A quick guide to Social Security benefits

For many of us, Social Security benefits are an important part of our retirement income, along with retirement plans and personal savings. But not all of us will get the same amount from Social Security. In fact, if you paid into Social Security and are eligible for benefits, your personal Social Security benefits will vary depending on your age at retirement, marital status, lifetime earnings history, and the year you were born.

What is your “full retirement age”?

While we often think of retirement age as 65, according to the Social Security Administration, you are entitled to full Social Security retirement benefits only when you reach somewhere between 66 and 67, depending on the year you were born:

Chart telling full retirement age based on year you were born

When you reach full retirement age, you are entitled to:

  • Your full core Social Security benefit
  • Keep working without having your Social Security benefits reduced, regardless of how much you earn

What if you want to retire sooner?

If you plan to retire before your full retirement age, you should be aware that your benefits will decrease. While Social Security will pay benefits as early as age 62, the drawbacks of taking early benefits include:

  • A smaller monthly check than you’d see if you’d waited until full retirement age.
  • Benefit checks that remain that smaller amount for the rest of your life, except for cost-of-living adjustments.
  • Reduced benefits, if you work even part-time.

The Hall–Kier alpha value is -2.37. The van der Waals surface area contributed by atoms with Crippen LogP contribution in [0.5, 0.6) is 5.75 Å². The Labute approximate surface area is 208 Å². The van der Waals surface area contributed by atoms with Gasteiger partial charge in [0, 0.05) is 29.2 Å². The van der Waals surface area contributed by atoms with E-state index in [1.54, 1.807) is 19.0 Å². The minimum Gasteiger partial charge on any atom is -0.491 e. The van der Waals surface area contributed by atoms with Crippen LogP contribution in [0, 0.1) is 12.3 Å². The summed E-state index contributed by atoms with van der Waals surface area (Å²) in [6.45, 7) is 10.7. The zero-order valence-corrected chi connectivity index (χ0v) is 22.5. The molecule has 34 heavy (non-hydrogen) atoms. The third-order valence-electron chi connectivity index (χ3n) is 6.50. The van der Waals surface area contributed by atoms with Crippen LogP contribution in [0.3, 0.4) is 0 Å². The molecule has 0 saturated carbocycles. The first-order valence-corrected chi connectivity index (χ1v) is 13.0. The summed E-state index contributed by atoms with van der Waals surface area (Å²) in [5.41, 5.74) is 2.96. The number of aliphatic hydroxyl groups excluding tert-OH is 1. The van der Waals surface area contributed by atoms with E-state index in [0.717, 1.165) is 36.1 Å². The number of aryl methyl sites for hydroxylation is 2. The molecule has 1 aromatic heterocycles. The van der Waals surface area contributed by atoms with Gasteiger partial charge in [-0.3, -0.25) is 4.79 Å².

Maximize your benefit by waiting longer

You can start taking Social Security benefits as late as age 70. If you decide to wait past your full retirement age, you could see a real boost in the payments you receive. In fact:

  • Social Security will add a little bit to your benefit for every month you wait past your full retirement age, up to age 70.
  • If you continue working past your full retirement age and have a relatively high-income year or two, you could substantially increase your benefit.

When to take benefits – it’s up to you!

Before you start taking Social Security benefits, consider all of the options above, how much other income you’ll have, and how Social Security will work with your other income sources.

To find out how much to expect from Social Security, use the calculator on the Social Security Administration website.

Important Note: Equitable believes that education is a key step toward addressing your financial goals, and we’ve designed this material to serve simply as an informational and educational resource. Accordingly, this article does not offer or constitute investment advice and makes no direct or indirect recommendation of any particular product or of the appropriateness of any particular investment-related option. Investing involves risk, including loss of principal invested.  Your needs, goals and circumstances are unique, and they require the individualized attention of your financial professional. But for now, take some time just to learn more.

This article is provided for your informational purposes only. Please be advised that this document is not intended as legal or tax advice. Accordingly, any tax information provided in this document is not intended or written to be used, and cannot be used, by any taxpayer for the purpose of avoiding penalties that may be imposed on the taxpayer. The tax information was written to support the promotion or marketing of the transaction(s) or matter(s) addressed and you should seek advice based on your particular circumstances from an independent tax advisor.

Equitable Financial Life Insurance Company (New York, NY) issues life insurance and annuity products. Securities offered through Equitable Advisors, LLC, member FINRA, SIPC. Equitable Financial Life Insurance Company and Equitable Advisors are affiliated and do not provide tax or legal advice.

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GE-134665 (03/2018) (Exp. 03/2020)